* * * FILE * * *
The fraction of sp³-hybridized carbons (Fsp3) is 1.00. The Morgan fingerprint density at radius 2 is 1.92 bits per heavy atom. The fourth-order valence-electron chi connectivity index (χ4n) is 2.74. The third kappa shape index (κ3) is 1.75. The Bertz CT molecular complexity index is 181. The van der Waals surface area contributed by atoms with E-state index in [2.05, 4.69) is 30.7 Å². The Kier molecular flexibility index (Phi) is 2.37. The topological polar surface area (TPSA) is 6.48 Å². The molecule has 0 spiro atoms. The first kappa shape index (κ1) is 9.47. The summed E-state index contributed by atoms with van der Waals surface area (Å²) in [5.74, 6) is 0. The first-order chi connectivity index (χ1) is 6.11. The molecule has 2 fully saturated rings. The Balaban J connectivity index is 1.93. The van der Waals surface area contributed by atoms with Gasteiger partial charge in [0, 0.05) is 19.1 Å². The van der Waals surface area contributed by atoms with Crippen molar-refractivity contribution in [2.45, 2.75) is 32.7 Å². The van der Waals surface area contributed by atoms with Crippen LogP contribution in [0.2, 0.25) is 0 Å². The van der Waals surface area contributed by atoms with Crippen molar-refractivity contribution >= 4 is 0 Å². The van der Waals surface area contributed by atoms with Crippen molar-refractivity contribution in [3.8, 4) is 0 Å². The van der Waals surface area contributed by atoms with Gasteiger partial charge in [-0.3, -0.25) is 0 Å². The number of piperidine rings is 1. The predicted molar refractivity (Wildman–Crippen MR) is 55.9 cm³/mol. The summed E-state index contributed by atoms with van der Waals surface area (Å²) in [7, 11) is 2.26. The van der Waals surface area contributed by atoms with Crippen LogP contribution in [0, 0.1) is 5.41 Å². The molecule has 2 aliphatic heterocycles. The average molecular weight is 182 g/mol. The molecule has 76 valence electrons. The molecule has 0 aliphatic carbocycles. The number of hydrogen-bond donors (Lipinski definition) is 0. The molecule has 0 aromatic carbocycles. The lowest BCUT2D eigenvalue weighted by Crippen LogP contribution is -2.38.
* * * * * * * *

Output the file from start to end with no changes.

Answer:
The fraction of sp³-hybridized carbons (Fsp3) is 1.00. The Morgan fingerprint density at radius 2 is 1.92 bits per heavy atom. The fourth-order valence-electron chi connectivity index (χ4n) is 2.74. The third kappa shape index (κ3) is 1.75. The Bertz CT molecular complexity index is 181. The van der Waals surface area contributed by atoms with E-state index in [2.05, 4.69) is 30.7 Å². The Kier molecular flexibility index (Phi) is 2.37. The topological polar surface area (TPSA) is 6.48 Å². The molecule has 0 spiro atoms. The first kappa shape index (κ1) is 9.47. The summed E-state index contributed by atoms with van der Waals surface area (Å²) in [5.74, 6) is 0. The first-order chi connectivity index (χ1) is 6.11. The molecule has 2 fully saturated rings. The Balaban J connectivity index is 1.93. The van der Waals surface area contributed by atoms with Gasteiger partial charge in [0, 0.05) is 19.1 Å². The van der Waals surface area contributed by atoms with Crippen molar-refractivity contribution in [2.45, 2.75) is 32.7 Å². The van der Waals surface area contributed by atoms with Crippen LogP contribution in [0.2, 0.25) is 0 Å². The van der Waals surface area contributed by atoms with Crippen molar-refractivity contribution >= 4 is 0 Å². The van der Waals surface area contributed by atoms with Crippen molar-refractivity contribution in [3.8, 4) is 0 Å². The van der Waals surface area contributed by atoms with Gasteiger partial charge in [-0.3, -0.25) is 0 Å². The number of piperidine rings is 1. The predicted molar refractivity (Wildman–Crippen MR) is 55.9 cm³/mol. The summed E-state index contributed by atoms with van der Waals surface area (Å²) in [7, 11) is 2.26. The van der Waals surface area contributed by atoms with Crippen LogP contribution in [0, 0.1) is 5.41 Å². The molecule has 2 aliphatic heterocycles. The average molecular weight is 182 g/mol. The molecule has 76 valence electrons. The molecule has 0 aliphatic carbocycles. The number of hydrogen-bond donors (Lipinski definition) is 0. The molecule has 0 aromatic carbocycles. The lowest BCUT2D eigenvalue weighted by Crippen LogP contribution is -2.38.